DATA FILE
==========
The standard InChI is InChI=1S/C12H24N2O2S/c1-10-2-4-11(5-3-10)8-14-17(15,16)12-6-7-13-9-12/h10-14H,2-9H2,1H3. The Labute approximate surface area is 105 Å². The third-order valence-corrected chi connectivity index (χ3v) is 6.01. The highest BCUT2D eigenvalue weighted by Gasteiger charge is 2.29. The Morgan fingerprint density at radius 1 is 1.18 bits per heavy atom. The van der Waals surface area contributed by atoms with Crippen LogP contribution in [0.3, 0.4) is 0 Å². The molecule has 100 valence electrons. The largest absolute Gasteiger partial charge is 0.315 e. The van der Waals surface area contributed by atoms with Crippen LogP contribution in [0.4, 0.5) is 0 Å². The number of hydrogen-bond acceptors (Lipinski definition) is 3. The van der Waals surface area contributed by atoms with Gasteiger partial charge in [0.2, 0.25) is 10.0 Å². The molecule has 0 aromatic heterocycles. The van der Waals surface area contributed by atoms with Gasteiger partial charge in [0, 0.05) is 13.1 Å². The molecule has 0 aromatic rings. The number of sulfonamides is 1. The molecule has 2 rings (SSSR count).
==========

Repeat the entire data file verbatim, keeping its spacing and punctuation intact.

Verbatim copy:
The standard InChI is InChI=1S/C12H24N2O2S/c1-10-2-4-11(5-3-10)8-14-17(15,16)12-6-7-13-9-12/h10-14H,2-9H2,1H3. The Labute approximate surface area is 105 Å². The third-order valence-corrected chi connectivity index (χ3v) is 6.01. The highest BCUT2D eigenvalue weighted by Gasteiger charge is 2.29. The Morgan fingerprint density at radius 1 is 1.18 bits per heavy atom. The van der Waals surface area contributed by atoms with Crippen LogP contribution in [0.3, 0.4) is 0 Å². The molecule has 100 valence electrons. The largest absolute Gasteiger partial charge is 0.315 e. The van der Waals surface area contributed by atoms with Crippen LogP contribution in [0.4, 0.5) is 0 Å². The number of hydrogen-bond acceptors (Lipinski definition) is 3. The van der Waals surface area contributed by atoms with Gasteiger partial charge in [0.2, 0.25) is 10.0 Å². The molecule has 0 aromatic heterocycles. The van der Waals surface area contributed by atoms with Gasteiger partial charge in [0, 0.05) is 13.1 Å². The molecule has 0 aromatic rings. The number of sulfonamides is 1. The molecule has 2 rings (SSSR count).